Little is known regarding neuroendocrine responses in adolescent girls with posttraumatic stress disorder (PTSD) who have experienced sexual abuse. Therefore, we collected saliva samples three times daily for 3 days to assess concentrations of salivary alpha amylase (sAA) – a surrogate marker for autonomic nervous system (ANS) activity and, in particular, sympathetic activity – in sexually abused adolescent girls.
Twenty-four girls (mean age: 15±1.4 years) who had experienced recent sexual abuse (i.e., sexual abuse occurred 1-6 months prior to study enrollment) and 12 healthy comparison subjects (mean age: 14.8±1.3 years) completed a structured interview and assessments to ascertain symptoms of posttraumatic stress, then collected saliva at home upon awakening, 30 minutes after waking, and at 5 p.m. on three consecutive school days.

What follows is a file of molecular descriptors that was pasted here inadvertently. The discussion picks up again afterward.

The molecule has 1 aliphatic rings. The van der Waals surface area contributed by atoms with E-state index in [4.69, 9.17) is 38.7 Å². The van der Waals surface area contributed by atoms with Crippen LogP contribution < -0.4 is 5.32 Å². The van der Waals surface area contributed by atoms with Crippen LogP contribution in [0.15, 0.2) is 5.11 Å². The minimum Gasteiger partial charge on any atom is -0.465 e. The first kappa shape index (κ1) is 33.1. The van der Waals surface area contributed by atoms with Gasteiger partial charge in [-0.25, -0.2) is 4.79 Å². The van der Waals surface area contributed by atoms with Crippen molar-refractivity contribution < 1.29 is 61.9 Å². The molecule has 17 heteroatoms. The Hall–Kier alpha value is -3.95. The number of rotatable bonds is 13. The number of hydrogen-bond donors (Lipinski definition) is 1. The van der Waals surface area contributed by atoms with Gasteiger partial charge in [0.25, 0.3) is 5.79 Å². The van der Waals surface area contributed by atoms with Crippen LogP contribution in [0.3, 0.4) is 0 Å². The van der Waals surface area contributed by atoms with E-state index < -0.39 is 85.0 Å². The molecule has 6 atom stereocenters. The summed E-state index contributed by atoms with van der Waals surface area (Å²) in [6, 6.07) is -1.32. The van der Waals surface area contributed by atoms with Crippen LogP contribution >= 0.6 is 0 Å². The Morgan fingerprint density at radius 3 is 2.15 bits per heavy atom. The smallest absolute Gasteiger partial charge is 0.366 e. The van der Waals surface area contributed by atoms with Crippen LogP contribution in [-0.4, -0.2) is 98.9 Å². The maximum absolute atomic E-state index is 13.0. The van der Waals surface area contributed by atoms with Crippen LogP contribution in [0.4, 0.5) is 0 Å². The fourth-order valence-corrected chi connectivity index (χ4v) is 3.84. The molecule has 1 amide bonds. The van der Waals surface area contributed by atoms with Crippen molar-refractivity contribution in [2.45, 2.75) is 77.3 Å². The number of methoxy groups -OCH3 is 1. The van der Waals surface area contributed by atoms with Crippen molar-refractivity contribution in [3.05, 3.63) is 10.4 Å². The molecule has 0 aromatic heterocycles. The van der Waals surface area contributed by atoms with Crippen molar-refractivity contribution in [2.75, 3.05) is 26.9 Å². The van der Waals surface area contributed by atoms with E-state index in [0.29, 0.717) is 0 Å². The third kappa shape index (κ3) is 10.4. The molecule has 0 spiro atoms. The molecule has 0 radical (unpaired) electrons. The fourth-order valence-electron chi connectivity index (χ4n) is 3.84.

For sexually abused girls, total PTSD symptoms were associated with higher overall morning levels of sAA (r=0.51, p=0.02), a finding driven by intrusive symptoms (r=0.43, p<0.05) and hyperarousal symptoms (r=0.58, p=0.01). There were no significant differences in diurnal sAA secretion between the sexually abused girls and healthy comparison adolescents. CONCLUSIONS: Overall morning concentrations of sAA in sexually abused girls are associated with overall PTSD severity as well as symptoms of hyperarousal and intrusive symptoms, possibly reflecting symptom-linked increases in ANS tone. These data raise the possibility that alterations in ANS activity are related to the pathophysiology of sexual abuse-related PTSD in adolescent girls, and may inform therapeutic interventions (e.g., antiadrenergic medications). View on Pubmed